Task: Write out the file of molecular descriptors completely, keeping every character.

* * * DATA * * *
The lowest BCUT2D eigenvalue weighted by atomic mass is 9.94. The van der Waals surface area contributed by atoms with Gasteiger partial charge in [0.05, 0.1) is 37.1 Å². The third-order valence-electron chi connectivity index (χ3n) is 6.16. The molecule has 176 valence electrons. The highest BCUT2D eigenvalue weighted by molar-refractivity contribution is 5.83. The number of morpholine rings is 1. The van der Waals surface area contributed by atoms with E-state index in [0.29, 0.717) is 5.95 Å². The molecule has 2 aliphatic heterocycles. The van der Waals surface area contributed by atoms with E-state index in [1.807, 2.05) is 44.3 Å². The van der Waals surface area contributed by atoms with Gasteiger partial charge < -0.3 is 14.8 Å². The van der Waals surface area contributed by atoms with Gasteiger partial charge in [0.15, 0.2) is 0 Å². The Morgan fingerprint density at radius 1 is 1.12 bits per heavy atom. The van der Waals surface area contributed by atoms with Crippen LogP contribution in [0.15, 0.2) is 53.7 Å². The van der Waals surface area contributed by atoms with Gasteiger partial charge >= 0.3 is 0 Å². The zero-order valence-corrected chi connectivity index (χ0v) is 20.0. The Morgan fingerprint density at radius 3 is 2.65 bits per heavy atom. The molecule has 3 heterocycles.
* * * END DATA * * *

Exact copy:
The lowest BCUT2D eigenvalue weighted by atomic mass is 9.94. The van der Waals surface area contributed by atoms with Gasteiger partial charge in [0.05, 0.1) is 37.1 Å². The third-order valence-electron chi connectivity index (χ3n) is 6.16. The molecule has 176 valence electrons. The highest BCUT2D eigenvalue weighted by molar-refractivity contribution is 5.83. The number of morpholine rings is 1. The van der Waals surface area contributed by atoms with E-state index in [0.29, 0.717) is 5.95 Å². The molecule has 2 aliphatic heterocycles. The van der Waals surface area contributed by atoms with E-state index in [1.807, 2.05) is 44.3 Å². The van der Waals surface area contributed by atoms with Gasteiger partial charge < -0.3 is 14.8 Å². The van der Waals surface area contributed by atoms with Gasteiger partial charge in [0.15, 0.2) is 0 Å². The Morgan fingerprint density at radius 1 is 1.12 bits per heavy atom. The van der Waals surface area contributed by atoms with Crippen LogP contribution in [0.15, 0.2) is 53.7 Å². The van der Waals surface area contributed by atoms with Gasteiger partial charge >= 0.3 is 0 Å². The zero-order valence-corrected chi connectivity index (χ0v) is 20.0. The Morgan fingerprint density at radius 3 is 2.65 bits per heavy atom. The molecule has 3 heterocycles.